Western countries have a taste for offering credit, which peaked in the 1980s in the context of the world debt crisis, when conditional loans were used to propagate free market fundamentalism and neoliberal orthodoxy. Since then, ‘credit’ has turned its coat and is working with development, in the form of microfinance. Microfinance is often used in feminist empowerment rhetoric and is, if you ask me, one of the more noble manifestations of structural adjustment. The fundamental concept is: the poor, and especially poor women, are an untapped resource for entrepreneurship and can generate economic growth. In this movement called “the Girl Effect”, the World Bank markets women as vessels for economic return and markets female empowerment as a “weapon against poverty”2. This places the burden of development on the backs of women who already shoulder unpaid labour, and perpetuates traditional ideas about female gender roles. This shows there are ideological contradictions in the theory behind female-oriented microfinance, but attention must also be paid to the nefarious consequences of micro-finance schemes for women in the global south. Despite some of their benefits, I argue that microfinance programmes for women mostly fail to empower them; they unfairly pressure women to be the main actors of development, pit them against men in ways that make them vulnerable and ignore the pre-existing cultural norms that dictate local gender relations within the household and society. Development agencies sometimes ignore local legal frameworks that prohibit women from owning land or productive assets, which leads them to sign over their loans to their husbands or sons. Drawing on the majority of critical approaches to Development, I argue that programmes should be tailored to local conditions and aware of cultural, social and legal contexts that truly determine the success of microfinance projects for female empowerment.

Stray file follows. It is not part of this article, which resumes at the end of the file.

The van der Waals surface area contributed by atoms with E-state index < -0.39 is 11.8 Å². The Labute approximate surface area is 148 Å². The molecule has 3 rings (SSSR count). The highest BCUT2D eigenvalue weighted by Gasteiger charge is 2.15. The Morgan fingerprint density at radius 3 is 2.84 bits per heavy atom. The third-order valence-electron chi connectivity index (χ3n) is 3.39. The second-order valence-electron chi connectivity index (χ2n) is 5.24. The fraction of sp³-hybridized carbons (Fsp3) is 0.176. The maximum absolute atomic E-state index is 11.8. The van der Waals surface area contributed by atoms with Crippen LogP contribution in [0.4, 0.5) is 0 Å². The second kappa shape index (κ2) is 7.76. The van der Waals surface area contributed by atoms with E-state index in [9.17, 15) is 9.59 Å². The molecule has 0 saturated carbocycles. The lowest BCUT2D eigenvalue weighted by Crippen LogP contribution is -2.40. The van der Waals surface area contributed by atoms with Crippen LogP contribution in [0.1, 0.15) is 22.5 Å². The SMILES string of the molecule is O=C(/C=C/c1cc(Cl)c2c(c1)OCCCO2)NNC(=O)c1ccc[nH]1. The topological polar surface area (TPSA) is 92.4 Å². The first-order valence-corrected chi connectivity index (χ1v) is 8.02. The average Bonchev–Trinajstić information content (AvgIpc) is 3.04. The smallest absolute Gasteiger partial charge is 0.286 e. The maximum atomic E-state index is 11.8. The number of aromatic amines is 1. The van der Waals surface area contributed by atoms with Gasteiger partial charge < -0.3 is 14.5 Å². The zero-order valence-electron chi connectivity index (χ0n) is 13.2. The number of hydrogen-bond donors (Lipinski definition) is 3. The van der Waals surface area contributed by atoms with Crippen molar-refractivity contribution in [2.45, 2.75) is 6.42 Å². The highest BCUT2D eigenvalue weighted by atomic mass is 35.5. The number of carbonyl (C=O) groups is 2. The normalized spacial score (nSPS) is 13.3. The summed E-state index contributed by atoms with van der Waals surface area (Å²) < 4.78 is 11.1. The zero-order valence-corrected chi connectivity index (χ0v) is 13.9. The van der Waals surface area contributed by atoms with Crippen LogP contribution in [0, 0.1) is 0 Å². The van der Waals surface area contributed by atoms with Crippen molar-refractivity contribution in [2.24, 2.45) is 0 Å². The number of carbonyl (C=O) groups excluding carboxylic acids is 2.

I would like to start with a disclaimer; I don’t argue that all mircrofinance projects have endangered women, nor that they have done so intentionally. Let us put aside the incendiary title for a moment and look at the case for microfinance programmes for women. It is recorded that female beneficiaries from credit programmes truly valued the knowledge, training and sense of community that they received from loans, even above the material gains that they obtained4 . Some of the projects saw increases in women’s homestead employment3 and human capital because women tended to prioritise spending on health, nutrition and education7.